2. Remove the container: docker rm storagenode
  3. Run a new container with the option changed.

 docker run -d --restart unless-stopped -p 14002:14002 -p 28967:28967 \
       -e WALLET="..."
       -e ....
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Sooooo… That kind of did it, some info wasn’t available at first, but everything came back except the used storage which shows 99% ( 4TB ) of free space, but that is the max and I know for sure that I already had some data stocked up.

Edit: sine the rm storagenode cmd didn’t work for an obscure reason, I deleted the docker using the GUI but also deleted the “image” which, thinking thinking back, must have destroy all of the data…
Oh well, another newbie mistake!

A great thank you! You just saved me a long day of trial and errors!

Deleting the image file would not delete any data your node may have stored.

If you believe you are missing data, check your mount points you used in your docker run command. If the mount points are not accurate, than your node will appear to have lost data and will eventually become disqualified.

Carefully look through your filesystem to make sure your incoming data pieces are being placed in the expected directory.

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Looking at the configuration, everything should be the same since this is the same share and directory that I previously had

This is the run command that I just used

… --mount type=bind,source="/mnt/user/Storj-storage/Identity/storagenode/",destination=/app/identity --mount type=bind,source="/mnt/user/Storj-storage/storage/",destination=/app/config --name storagenode storjlabs/storagenode:beta

And here is the previous one…

… --mount type=bind,source=’/mnt/user/Storj-storage/Identity/storagenode/’,destination=/app/identity --mount type=bind,source=’/mnt/user/Storj-storage/’,destination=/app/config --name storagenode storjlabs/storagenode:beta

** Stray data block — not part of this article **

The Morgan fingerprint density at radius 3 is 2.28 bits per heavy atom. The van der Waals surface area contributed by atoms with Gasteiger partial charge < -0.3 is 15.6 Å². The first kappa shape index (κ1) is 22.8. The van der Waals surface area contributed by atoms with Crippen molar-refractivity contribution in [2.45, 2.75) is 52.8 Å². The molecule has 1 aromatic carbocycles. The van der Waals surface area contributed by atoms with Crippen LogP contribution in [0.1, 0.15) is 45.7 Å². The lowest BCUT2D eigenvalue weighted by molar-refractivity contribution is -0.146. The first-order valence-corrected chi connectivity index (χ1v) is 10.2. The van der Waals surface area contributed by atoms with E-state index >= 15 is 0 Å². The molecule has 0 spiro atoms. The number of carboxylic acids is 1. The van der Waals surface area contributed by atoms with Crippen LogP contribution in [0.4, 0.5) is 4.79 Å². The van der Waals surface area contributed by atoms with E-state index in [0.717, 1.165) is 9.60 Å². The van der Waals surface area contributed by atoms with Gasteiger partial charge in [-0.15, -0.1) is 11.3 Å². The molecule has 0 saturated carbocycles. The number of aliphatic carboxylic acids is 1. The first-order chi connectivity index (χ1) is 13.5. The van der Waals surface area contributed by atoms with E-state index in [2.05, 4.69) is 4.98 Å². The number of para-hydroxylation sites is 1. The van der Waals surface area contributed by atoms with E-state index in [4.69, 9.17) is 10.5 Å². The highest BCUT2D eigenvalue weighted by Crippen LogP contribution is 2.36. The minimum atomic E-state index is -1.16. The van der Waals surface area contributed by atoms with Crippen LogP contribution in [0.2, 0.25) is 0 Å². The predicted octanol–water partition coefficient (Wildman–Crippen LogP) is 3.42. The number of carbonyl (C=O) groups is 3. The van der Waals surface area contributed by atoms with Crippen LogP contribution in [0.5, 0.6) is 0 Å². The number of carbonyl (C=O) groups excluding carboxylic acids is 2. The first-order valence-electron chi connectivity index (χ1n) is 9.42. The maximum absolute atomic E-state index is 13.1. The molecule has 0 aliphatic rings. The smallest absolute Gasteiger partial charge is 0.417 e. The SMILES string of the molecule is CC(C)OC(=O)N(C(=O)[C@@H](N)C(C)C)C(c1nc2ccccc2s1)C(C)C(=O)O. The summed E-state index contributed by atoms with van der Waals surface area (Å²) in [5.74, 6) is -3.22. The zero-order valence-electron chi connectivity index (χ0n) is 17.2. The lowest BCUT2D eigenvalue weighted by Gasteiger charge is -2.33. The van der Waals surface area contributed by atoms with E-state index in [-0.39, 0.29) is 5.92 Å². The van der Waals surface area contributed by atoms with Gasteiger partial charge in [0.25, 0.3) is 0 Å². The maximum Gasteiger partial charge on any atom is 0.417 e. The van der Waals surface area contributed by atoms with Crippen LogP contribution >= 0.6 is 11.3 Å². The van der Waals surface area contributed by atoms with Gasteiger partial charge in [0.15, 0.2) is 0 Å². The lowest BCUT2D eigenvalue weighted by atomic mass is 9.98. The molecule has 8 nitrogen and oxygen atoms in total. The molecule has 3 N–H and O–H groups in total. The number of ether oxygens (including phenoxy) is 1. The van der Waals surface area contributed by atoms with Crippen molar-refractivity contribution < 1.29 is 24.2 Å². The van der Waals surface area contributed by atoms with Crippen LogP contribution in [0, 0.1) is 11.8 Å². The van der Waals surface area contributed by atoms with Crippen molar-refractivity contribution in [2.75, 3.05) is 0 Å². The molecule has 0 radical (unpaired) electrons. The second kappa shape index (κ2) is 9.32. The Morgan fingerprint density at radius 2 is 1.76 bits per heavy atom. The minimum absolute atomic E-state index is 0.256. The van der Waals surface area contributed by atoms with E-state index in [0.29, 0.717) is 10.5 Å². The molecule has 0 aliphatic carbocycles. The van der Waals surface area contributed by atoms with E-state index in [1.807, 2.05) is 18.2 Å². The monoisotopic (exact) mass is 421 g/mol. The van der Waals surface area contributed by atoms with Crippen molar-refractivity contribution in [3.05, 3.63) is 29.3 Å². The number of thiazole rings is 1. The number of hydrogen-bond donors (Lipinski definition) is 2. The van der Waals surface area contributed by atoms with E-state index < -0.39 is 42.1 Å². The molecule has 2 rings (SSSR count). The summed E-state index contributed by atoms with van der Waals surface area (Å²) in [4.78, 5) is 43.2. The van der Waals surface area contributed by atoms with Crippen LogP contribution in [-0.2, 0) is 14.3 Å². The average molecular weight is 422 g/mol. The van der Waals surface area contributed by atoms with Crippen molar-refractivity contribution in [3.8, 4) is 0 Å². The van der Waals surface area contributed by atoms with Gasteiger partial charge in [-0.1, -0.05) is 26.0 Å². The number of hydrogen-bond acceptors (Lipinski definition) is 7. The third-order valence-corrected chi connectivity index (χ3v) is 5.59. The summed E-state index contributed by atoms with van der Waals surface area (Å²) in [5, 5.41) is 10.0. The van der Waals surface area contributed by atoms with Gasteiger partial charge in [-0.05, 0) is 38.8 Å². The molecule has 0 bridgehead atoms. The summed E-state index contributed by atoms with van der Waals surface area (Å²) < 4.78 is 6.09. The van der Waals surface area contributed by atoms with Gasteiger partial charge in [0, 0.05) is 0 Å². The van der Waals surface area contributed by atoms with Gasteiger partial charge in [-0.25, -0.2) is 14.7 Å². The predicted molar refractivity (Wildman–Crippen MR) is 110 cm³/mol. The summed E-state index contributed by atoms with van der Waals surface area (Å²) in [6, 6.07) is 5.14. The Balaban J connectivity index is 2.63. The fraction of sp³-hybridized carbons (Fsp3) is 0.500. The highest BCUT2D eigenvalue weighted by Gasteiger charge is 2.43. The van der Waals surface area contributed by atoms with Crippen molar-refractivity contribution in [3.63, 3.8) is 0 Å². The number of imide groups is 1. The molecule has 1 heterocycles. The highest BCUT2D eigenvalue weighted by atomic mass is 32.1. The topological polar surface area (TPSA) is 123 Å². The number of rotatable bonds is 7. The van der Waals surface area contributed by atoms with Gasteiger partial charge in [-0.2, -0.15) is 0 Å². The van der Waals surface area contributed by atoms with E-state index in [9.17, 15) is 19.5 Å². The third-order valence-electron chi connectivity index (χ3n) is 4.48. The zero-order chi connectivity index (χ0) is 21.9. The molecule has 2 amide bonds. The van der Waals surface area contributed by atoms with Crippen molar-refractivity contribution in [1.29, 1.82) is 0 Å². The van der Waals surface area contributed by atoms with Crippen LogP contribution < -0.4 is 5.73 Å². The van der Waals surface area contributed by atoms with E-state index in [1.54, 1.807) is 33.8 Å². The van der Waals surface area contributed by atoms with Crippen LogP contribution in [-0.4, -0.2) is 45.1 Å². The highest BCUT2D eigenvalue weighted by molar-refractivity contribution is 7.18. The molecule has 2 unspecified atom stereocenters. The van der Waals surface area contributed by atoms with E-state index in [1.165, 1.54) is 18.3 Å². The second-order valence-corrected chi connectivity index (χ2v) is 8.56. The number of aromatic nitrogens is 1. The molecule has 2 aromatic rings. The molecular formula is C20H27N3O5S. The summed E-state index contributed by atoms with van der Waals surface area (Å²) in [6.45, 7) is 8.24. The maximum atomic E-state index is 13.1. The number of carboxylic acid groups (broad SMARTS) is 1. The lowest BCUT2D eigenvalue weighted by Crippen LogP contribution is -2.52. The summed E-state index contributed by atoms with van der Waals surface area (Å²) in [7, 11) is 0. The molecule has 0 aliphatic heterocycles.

Should I not specify the …/storage/ ?
This seems like this is the only difference but looking at the setting (first capture), it does point at the right place…
Finally, looking closely, the bandwidth used this month is flat except for yesterday…

To make things more clear, here is the arborescence of the files:

Storj-storage (share)
. config.yaml (file)
. revocations.db (file)
. trust-cache.json (file)
. Identity
… Storagenode
… ca. certs
… ca.key
… identity.certs
… identity.key
… etc.
. Storage
… I do not have the rights to see what’s inside storage

My guess is that you want to use the previous mount point… but it’s difficult for me to tell from your posts.

In either case, you should stop the docker container until you are sure of which mount point to use.

If you have root terminal access to your NAS, you can check the directories and the file system for exactly where all previous has been stored.

In the terminal:

ls -l /mnt/user/Storj-storage/

and then

ls -l /mnt/user/Storj-storage/storage/

should give you a clue as to which mount point is correct.

You shure are right, unfortunately, that was a little to late!
The node did get disqualified
I tried to reinstall everything using the last run cmd (witouth the /storage/ ) and well, it is all back to normal… is what I would say but the node is offline since it got disqualified. ARH!

now… I guess that I’ll start over, delete my existing share, sign a new identity etc…

Anyway, thanks for the help, it was very helpful

In any docker setups the storage path should not end with the storage, if you previously started the storagenode.
Because when you start the storagenode in a first time, it creates a storage folder in the specified source mount point.
If you specify the source path with the storage at the end for that storagenode, it will create another storage folder inside and start from scratch. The result is disqualification.

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If I add -p 14002:14002 to the command, and I allow firewall exception on the NAS, what IP would i use to remotely access the Dashboard?

IP of your PC/NAS with storagenode